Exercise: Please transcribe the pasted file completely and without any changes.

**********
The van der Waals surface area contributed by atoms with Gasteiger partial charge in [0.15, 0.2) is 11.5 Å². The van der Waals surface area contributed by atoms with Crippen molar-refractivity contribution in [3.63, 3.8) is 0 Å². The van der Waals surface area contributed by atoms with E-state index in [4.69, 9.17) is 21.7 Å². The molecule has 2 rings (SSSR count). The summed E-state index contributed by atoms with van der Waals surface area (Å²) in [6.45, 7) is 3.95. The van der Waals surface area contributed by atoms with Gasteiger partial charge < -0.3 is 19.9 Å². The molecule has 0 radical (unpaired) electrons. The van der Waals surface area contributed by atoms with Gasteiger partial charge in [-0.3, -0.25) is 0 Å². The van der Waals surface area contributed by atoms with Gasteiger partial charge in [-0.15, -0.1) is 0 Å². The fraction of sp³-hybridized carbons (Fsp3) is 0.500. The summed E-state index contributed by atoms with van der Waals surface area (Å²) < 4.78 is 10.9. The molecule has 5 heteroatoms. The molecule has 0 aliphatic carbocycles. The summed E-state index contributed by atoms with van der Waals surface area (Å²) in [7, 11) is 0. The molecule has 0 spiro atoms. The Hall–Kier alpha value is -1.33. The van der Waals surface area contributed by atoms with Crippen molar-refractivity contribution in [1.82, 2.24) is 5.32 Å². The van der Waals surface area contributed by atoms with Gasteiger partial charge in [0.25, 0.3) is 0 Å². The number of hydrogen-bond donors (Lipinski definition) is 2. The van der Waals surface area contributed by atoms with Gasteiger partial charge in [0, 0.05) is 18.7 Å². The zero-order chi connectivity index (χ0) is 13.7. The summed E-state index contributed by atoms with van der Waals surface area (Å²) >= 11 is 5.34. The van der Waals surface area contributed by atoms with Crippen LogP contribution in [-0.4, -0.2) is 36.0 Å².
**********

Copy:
The van der Waals surface area contributed by atoms with Gasteiger partial charge in [0.15, 0.2) is 11.5 Å². The van der Waals surface area contributed by atoms with Crippen molar-refractivity contribution in [3.63, 3.8) is 0 Å². The van der Waals surface area contributed by atoms with E-state index in [4.69, 9.17) is 21.7 Å². The molecule has 2 rings (SSSR count). The summed E-state index contributed by atoms with van der Waals surface area (Å²) in [6.45, 7) is 3.95. The van der Waals surface area contributed by atoms with Gasteiger partial charge < -0.3 is 19.9 Å². The molecule has 0 radical (unpaired) electrons. The van der Waals surface area contributed by atoms with Gasteiger partial charge in [-0.3, -0.25) is 0 Å². The van der Waals surface area contributed by atoms with Gasteiger partial charge in [-0.15, -0.1) is 0 Å². The fraction of sp³-hybridized carbons (Fsp3) is 0.500. The summed E-state index contributed by atoms with van der Waals surface area (Å²) < 4.78 is 10.9. The molecule has 5 heteroatoms. The molecule has 0 aliphatic carbocycles. The summed E-state index contributed by atoms with van der Waals surface area (Å²) in [7, 11) is 0. The molecule has 0 spiro atoms. The Hall–Kier alpha value is -1.33. The van der Waals surface area contributed by atoms with Crippen molar-refractivity contribution in [1.82, 2.24) is 5.32 Å². The van der Waals surface area contributed by atoms with Gasteiger partial charge in [0.25, 0.3) is 0 Å². The number of hydrogen-bond donors (Lipinski definition) is 2. The van der Waals surface area contributed by atoms with Gasteiger partial charge in [0, 0.05) is 18.7 Å². The zero-order chi connectivity index (χ0) is 13.7. The summed E-state index contributed by atoms with van der Waals surface area (Å²) >= 11 is 5.34. The van der Waals surface area contributed by atoms with Crippen LogP contribution in [-0.4, -0.2) is 36.0 Å².